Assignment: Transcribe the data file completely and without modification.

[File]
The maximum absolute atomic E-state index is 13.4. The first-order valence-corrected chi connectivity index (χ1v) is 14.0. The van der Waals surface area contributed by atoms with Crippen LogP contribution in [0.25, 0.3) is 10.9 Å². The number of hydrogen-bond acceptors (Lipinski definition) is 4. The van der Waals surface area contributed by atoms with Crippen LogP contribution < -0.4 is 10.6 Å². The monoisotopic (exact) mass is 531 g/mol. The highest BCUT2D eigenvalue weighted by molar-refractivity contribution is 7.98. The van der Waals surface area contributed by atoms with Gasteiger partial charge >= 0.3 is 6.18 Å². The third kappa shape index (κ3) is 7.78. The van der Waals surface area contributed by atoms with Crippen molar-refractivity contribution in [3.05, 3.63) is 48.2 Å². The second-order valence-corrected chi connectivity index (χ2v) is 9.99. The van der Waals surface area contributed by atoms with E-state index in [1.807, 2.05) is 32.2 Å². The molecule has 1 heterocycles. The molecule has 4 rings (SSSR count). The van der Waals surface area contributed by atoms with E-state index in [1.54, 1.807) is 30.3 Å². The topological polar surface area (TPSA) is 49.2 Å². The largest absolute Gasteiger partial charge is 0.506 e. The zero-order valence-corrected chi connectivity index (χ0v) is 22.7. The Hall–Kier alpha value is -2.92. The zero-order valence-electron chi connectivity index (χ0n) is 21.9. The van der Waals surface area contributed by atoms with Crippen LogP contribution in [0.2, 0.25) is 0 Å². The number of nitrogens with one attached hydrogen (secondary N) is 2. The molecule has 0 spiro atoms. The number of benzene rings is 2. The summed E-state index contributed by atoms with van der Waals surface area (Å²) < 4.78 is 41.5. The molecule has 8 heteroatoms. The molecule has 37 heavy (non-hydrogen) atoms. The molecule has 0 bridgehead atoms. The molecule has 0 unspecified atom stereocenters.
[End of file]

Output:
The maximum absolute atomic E-state index is 13.4. The first-order valence-corrected chi connectivity index (χ1v) is 14.0. The van der Waals surface area contributed by atoms with Crippen LogP contribution in [0.25, 0.3) is 10.9 Å². The number of hydrogen-bond acceptors (Lipinski definition) is 4. The van der Waals surface area contributed by atoms with Crippen LogP contribution < -0.4 is 10.6 Å². The monoisotopic (exact) mass is 531 g/mol. The highest BCUT2D eigenvalue weighted by molar-refractivity contribution is 7.98. The van der Waals surface area contributed by atoms with Gasteiger partial charge >= 0.3 is 6.18 Å². The third kappa shape index (κ3) is 7.78. The van der Waals surface area contributed by atoms with Crippen molar-refractivity contribution in [3.05, 3.63) is 48.2 Å². The second-order valence-corrected chi connectivity index (χ2v) is 9.99. The van der Waals surface area contributed by atoms with E-state index in [1.807, 2.05) is 32.2 Å². The molecule has 1 heterocycles. The molecule has 4 rings (SSSR count). The van der Waals surface area contributed by atoms with E-state index in [1.54, 1.807) is 30.3 Å². The topological polar surface area (TPSA) is 49.2 Å². The largest absolute Gasteiger partial charge is 0.506 e. The zero-order valence-corrected chi connectivity index (χ0v) is 22.7. The Hall–Kier alpha value is -2.92. The zero-order valence-electron chi connectivity index (χ0n) is 21.9. The van der Waals surface area contributed by atoms with Crippen LogP contribution in [0.2, 0.25) is 0 Å². The number of nitrogens with one attached hydrogen (secondary N) is 2. The molecule has 0 spiro atoms. The number of benzene rings is 2. The summed E-state index contributed by atoms with van der Waals surface area (Å²) < 4.78 is 41.5. The molecule has 8 heteroatoms. The molecule has 37 heavy (non-hydrogen) atoms. The molecule has 0 bridgehead atoms. The molecule has 0 unspecified atom stereocenters.